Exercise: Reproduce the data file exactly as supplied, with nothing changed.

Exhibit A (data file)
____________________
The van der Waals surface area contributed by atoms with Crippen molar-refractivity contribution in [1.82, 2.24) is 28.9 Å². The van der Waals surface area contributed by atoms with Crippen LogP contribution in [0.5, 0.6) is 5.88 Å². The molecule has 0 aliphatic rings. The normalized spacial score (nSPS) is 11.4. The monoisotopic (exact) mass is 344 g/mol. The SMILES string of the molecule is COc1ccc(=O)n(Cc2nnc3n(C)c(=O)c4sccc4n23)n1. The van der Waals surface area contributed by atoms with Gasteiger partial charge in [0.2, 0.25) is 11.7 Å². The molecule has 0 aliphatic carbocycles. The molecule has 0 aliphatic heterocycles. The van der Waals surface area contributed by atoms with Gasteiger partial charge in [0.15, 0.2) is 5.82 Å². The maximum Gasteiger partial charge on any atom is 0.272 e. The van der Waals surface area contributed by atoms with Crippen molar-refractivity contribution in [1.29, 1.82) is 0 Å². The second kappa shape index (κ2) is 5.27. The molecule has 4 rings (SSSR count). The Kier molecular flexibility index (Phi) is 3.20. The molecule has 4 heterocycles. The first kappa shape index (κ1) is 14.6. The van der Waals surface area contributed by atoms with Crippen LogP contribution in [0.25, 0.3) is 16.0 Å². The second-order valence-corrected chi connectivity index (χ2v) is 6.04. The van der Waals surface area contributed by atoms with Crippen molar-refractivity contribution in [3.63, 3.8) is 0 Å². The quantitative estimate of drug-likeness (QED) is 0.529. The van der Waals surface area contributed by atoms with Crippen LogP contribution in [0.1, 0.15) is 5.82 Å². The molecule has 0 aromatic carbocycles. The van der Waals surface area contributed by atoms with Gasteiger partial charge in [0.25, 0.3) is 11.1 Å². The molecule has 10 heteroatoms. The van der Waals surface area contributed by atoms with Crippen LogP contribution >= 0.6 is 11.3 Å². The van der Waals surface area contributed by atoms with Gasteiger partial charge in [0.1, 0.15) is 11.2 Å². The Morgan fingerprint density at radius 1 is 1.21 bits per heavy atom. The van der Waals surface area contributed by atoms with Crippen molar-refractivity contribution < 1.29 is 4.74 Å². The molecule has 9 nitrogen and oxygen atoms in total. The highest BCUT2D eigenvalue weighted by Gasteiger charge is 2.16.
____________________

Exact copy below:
The van der Waals surface area contributed by atoms with Crippen molar-refractivity contribution in [1.82, 2.24) is 28.9 Å². The van der Waals surface area contributed by atoms with Crippen LogP contribution in [0.5, 0.6) is 5.88 Å². The molecule has 0 aliphatic rings. The normalized spacial score (nSPS) is 11.4. The monoisotopic (exact) mass is 344 g/mol. The SMILES string of the molecule is COc1ccc(=O)n(Cc2nnc3n(C)c(=O)c4sccc4n23)n1. The van der Waals surface area contributed by atoms with Gasteiger partial charge in [0.2, 0.25) is 11.7 Å². The molecule has 0 aliphatic carbocycles. The molecule has 0 aliphatic heterocycles. The van der Waals surface area contributed by atoms with Gasteiger partial charge in [0.15, 0.2) is 5.82 Å². The maximum Gasteiger partial charge on any atom is 0.272 e. The van der Waals surface area contributed by atoms with Crippen molar-refractivity contribution in [1.29, 1.82) is 0 Å². The second kappa shape index (κ2) is 5.27. The molecule has 4 rings (SSSR count). The Kier molecular flexibility index (Phi) is 3.20. The molecule has 4 heterocycles. The first kappa shape index (κ1) is 14.6. The van der Waals surface area contributed by atoms with Crippen LogP contribution in [0.25, 0.3) is 16.0 Å². The second-order valence-corrected chi connectivity index (χ2v) is 6.04. The van der Waals surface area contributed by atoms with Crippen molar-refractivity contribution in [3.63, 3.8) is 0 Å². The quantitative estimate of drug-likeness (QED) is 0.529. The van der Waals surface area contributed by atoms with Crippen LogP contribution in [0.1, 0.15) is 5.82 Å². The molecule has 0 aromatic carbocycles. The van der Waals surface area contributed by atoms with Gasteiger partial charge in [0.25, 0.3) is 11.1 Å². The molecule has 10 heteroatoms. The van der Waals surface area contributed by atoms with Crippen LogP contribution >= 0.6 is 11.3 Å². The van der Waals surface area contributed by atoms with Gasteiger partial charge in [0.1, 0.15) is 11.2 Å². The Morgan fingerprint density at radius 1 is 1.21 bits per heavy atom. The van der Waals surface area contributed by atoms with Crippen molar-refractivity contribution < 1.29 is 4.74 Å². The molecule has 9 nitrogen and oxygen atoms in total. The highest BCUT2D eigenvalue weighted by Gasteiger charge is 2.16.